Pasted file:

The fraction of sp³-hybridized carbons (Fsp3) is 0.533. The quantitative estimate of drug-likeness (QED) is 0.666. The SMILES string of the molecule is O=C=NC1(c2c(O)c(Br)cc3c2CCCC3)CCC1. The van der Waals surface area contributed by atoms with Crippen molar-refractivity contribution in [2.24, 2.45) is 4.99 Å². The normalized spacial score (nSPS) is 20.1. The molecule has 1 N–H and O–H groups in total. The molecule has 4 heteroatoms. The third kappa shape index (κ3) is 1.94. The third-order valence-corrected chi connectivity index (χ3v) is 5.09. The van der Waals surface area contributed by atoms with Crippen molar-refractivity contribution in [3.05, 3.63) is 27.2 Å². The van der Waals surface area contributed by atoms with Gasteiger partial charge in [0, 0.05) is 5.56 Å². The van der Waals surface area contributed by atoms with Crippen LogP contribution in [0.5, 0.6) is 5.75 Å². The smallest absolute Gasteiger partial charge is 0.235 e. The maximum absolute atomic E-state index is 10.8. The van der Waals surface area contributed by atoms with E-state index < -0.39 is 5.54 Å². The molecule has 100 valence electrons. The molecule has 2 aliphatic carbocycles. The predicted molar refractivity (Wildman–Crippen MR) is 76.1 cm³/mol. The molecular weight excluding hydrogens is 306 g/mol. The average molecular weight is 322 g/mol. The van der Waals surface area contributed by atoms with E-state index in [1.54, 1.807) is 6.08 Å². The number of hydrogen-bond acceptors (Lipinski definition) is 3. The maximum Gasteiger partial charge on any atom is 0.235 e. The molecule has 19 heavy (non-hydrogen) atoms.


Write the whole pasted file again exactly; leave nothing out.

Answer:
The fraction of sp³-hybridized carbons (Fsp3) is 0.533. The quantitative estimate of drug-likeness (QED) is 0.666. The SMILES string of the molecule is O=C=NC1(c2c(O)c(Br)cc3c2CCCC3)CCC1. The van der Waals surface area contributed by atoms with Crippen molar-refractivity contribution in [2.24, 2.45) is 4.99 Å². The normalized spacial score (nSPS) is 20.1. The molecule has 1 N–H and O–H groups in total. The molecule has 4 heteroatoms. The third kappa shape index (κ3) is 1.94. The third-order valence-corrected chi connectivity index (χ3v) is 5.09. The van der Waals surface area contributed by atoms with Crippen molar-refractivity contribution in [3.05, 3.63) is 27.2 Å². The van der Waals surface area contributed by atoms with Gasteiger partial charge in [0, 0.05) is 5.56 Å². The van der Waals surface area contributed by atoms with Crippen LogP contribution in [0.5, 0.6) is 5.75 Å². The smallest absolute Gasteiger partial charge is 0.235 e. The maximum absolute atomic E-state index is 10.8. The van der Waals surface area contributed by atoms with E-state index < -0.39 is 5.54 Å². The molecule has 100 valence electrons. The molecule has 2 aliphatic carbocycles. The predicted molar refractivity (Wildman–Crippen MR) is 76.1 cm³/mol. The molecular weight excluding hydrogens is 306 g/mol. The average molecular weight is 322 g/mol. The van der Waals surface area contributed by atoms with E-state index in [1.54, 1.807) is 6.08 Å². The number of hydrogen-bond acceptors (Lipinski definition) is 3. The maximum Gasteiger partial charge on any atom is 0.235 e. The molecule has 19 heavy (non-hydrogen) atoms.